Often, when someone tells you you "deserve" X, what they want to convey is, "If you ask for X, or try to get X, I'll approve of what you're doing [rather than, e.g., considering you a whiner or an asshole for it]." It's a pretty weak show of support — they're not offering to help you get X, or even back you up publicly if you ask for it — but it's a show of support nonetheless. So an appropriate polite response would be "Thanks, I appreciate the support." Or, if you have no intention of trying to get X, you can gently inform them that their support is unnecessary or misplaced: "Well, thanks, but X isn't even really what I'm going for here...." (You could even say "No, I really don't think I deserve X" — meaning something like "Well, I'd think less of myself if I tried to get X" — but a casual conversation, revealing a deep personal doubt or hangup like that is going to sound a bit strange.)

Anyway, when someone says "I deserve X," they're often trying to recruit that same sort of support and approval from their listeners. Someone who says "I deserve a vacation" is hoping to hear back "Yes, you do deserve one" (meaning "Yes, I would totally respect you if you asked for a vacation, and I wouldn't think you were being lazy or anything like that"). So if you can honestly give that sort of approval, say so. If you can't honestly give your approval, you can sidestep the issue by giving a noncommital answer instead: "Well, yeah, who doesn't want a vacation?" Explicitly withholding approval is a pretty hostile thing to do, but it's occasionally appropriate: if you really know someone well, and you're absolutely dead certain they want brutal honesty, you might be able to come right out and say "No, actually, asking for a vacation right now would be kind of a dick move." But be careful there.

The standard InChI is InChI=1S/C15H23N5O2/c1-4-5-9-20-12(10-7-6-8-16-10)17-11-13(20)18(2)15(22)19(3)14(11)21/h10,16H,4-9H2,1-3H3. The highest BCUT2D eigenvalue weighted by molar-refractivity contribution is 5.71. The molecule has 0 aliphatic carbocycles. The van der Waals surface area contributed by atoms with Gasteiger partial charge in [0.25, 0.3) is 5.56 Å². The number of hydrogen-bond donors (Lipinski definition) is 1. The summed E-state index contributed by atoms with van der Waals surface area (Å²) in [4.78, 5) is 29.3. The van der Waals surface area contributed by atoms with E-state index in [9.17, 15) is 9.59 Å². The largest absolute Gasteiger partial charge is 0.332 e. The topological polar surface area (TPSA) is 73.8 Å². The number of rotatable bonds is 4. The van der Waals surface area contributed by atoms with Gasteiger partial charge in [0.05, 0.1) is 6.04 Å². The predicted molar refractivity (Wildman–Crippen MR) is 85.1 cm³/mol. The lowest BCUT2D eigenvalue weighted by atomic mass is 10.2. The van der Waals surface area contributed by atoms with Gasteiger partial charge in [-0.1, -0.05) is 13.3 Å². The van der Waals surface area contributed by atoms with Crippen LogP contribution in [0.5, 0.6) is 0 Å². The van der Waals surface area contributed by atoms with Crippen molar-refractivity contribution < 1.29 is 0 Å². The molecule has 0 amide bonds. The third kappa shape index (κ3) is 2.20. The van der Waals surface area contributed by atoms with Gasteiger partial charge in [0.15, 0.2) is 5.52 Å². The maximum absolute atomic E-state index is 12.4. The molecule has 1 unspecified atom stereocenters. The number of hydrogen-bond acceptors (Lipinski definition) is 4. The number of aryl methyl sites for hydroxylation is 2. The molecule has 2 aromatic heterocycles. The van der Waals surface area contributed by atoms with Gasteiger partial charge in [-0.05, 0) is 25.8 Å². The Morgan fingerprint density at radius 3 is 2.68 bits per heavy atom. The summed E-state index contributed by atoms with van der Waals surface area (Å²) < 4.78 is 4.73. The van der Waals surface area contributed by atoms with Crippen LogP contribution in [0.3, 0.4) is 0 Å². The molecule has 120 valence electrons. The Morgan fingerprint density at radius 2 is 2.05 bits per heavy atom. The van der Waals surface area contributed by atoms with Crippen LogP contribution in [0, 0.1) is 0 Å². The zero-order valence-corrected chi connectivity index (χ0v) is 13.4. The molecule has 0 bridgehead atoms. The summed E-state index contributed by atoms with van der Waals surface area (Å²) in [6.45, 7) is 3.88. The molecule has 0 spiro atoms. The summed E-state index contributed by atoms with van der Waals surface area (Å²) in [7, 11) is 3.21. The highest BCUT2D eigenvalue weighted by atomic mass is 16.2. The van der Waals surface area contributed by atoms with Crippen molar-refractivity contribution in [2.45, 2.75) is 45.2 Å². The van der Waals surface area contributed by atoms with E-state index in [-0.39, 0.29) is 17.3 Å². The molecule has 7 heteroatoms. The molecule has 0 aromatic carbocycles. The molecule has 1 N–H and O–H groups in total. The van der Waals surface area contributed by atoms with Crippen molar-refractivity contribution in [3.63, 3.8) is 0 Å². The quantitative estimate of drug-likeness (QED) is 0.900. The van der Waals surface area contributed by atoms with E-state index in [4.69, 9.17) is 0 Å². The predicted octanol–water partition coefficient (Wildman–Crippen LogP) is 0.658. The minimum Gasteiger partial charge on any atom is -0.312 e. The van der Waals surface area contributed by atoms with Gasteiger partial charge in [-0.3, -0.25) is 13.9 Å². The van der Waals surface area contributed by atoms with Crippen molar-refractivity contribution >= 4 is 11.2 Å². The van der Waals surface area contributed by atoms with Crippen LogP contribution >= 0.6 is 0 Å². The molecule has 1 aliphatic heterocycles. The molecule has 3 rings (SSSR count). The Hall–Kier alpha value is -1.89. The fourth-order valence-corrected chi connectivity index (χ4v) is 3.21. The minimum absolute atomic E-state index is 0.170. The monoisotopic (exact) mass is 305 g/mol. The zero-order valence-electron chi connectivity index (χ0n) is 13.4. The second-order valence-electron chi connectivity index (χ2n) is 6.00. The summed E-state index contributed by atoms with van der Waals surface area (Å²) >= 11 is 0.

Negation works like you might expect. Someone who says you "don't deserve" X is often trying to convey something like this: "If you ask for X, or try to get X, I won't approve." Like I said a minute ago, explicitly witholding approval is pretty hostile. But maybe you like brutal honesty, and in some situations it's warranted. Appropriate (but not necessarily polite) responses range from "Gee, you're right, maybe it would be a mistake to insist on X" to "Well, fuck you, I don't care what you think," depending on the situation.
posted by nebulawindphone at 7:16 AM on June 19, 2011